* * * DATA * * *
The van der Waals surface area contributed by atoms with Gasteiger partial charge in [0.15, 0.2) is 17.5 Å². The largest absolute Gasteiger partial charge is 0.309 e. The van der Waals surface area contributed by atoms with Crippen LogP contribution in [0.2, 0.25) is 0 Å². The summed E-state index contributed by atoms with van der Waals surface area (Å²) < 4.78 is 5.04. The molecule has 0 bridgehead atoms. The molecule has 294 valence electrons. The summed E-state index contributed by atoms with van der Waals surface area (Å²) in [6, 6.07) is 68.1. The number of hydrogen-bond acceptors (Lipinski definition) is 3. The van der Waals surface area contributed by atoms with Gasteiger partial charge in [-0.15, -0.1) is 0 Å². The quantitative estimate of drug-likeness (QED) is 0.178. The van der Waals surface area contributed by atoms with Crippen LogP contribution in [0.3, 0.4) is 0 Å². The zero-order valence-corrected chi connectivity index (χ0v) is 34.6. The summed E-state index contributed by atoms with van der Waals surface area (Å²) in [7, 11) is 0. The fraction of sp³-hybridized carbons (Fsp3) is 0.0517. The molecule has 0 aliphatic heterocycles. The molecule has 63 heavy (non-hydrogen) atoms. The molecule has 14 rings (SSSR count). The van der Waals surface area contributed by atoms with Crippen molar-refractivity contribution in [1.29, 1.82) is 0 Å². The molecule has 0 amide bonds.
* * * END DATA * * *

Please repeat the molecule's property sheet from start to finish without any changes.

The van der Waals surface area contributed by atoms with Gasteiger partial charge in [0.15, 0.2) is 17.5 Å². The largest absolute Gasteiger partial charge is 0.309 e. The van der Waals surface area contributed by atoms with Crippen LogP contribution in [0.2, 0.25) is 0 Å². The summed E-state index contributed by atoms with van der Waals surface area (Å²) < 4.78 is 5.04. The molecule has 0 bridgehead atoms. The molecule has 294 valence electrons. The summed E-state index contributed by atoms with van der Waals surface area (Å²) in [6, 6.07) is 68.1. The number of hydrogen-bond acceptors (Lipinski definition) is 3. The van der Waals surface area contributed by atoms with Gasteiger partial charge in [-0.15, -0.1) is 0 Å². The quantitative estimate of drug-likeness (QED) is 0.178. The van der Waals surface area contributed by atoms with Crippen LogP contribution in [0.3, 0.4) is 0 Å². The zero-order valence-corrected chi connectivity index (χ0v) is 34.6. The summed E-state index contributed by atoms with van der Waals surface area (Å²) in [7, 11) is 0. The fraction of sp³-hybridized carbons (Fsp3) is 0.0517. The molecule has 0 aliphatic heterocycles. The molecule has 63 heavy (non-hydrogen) atoms. The molecule has 14 rings (SSSR count). The van der Waals surface area contributed by atoms with Crippen molar-refractivity contribution in [1.29, 1.82) is 0 Å². The molecule has 0 amide bonds.